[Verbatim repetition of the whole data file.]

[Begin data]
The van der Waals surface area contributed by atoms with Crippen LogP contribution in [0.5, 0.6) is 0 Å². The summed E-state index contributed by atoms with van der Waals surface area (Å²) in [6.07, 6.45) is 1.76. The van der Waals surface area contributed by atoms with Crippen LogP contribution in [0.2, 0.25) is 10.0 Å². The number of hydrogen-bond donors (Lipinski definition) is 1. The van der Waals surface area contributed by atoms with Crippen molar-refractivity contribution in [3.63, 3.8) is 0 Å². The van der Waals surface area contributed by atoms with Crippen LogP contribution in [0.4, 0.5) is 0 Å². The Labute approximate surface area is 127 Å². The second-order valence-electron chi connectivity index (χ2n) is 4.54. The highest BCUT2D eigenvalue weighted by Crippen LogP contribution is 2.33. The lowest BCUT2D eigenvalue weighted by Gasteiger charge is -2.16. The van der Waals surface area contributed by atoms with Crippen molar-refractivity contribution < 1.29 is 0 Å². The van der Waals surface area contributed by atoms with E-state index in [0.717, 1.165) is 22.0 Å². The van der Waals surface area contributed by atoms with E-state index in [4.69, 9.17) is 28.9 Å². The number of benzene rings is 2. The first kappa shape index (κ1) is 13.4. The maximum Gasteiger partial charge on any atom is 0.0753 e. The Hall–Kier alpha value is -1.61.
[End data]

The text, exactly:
The van der Waals surface area contributed by atoms with Crippen LogP contribution in [0.5, 0.6) is 0 Å². The summed E-state index contributed by atoms with van der Waals surface area (Å²) in [6.07, 6.45) is 1.76. The van der Waals surface area contributed by atoms with Crippen LogP contribution in [0.2, 0.25) is 10.0 Å². The number of hydrogen-bond donors (Lipinski definition) is 1. The van der Waals surface area contributed by atoms with Crippen molar-refractivity contribution in [3.63, 3.8) is 0 Å². The van der Waals surface area contributed by atoms with Crippen LogP contribution in [0.4, 0.5) is 0 Å². The Labute approximate surface area is 127 Å². The second-order valence-electron chi connectivity index (χ2n) is 4.54. The highest BCUT2D eigenvalue weighted by Crippen LogP contribution is 2.33. The lowest BCUT2D eigenvalue weighted by Gasteiger charge is -2.16. The van der Waals surface area contributed by atoms with Crippen molar-refractivity contribution < 1.29 is 0 Å². The van der Waals surface area contributed by atoms with E-state index in [0.717, 1.165) is 22.0 Å². The van der Waals surface area contributed by atoms with E-state index in [4.69, 9.17) is 28.9 Å². The number of benzene rings is 2. The first kappa shape index (κ1) is 13.4. The maximum Gasteiger partial charge on any atom is 0.0753 e. The Hall–Kier alpha value is -1.61.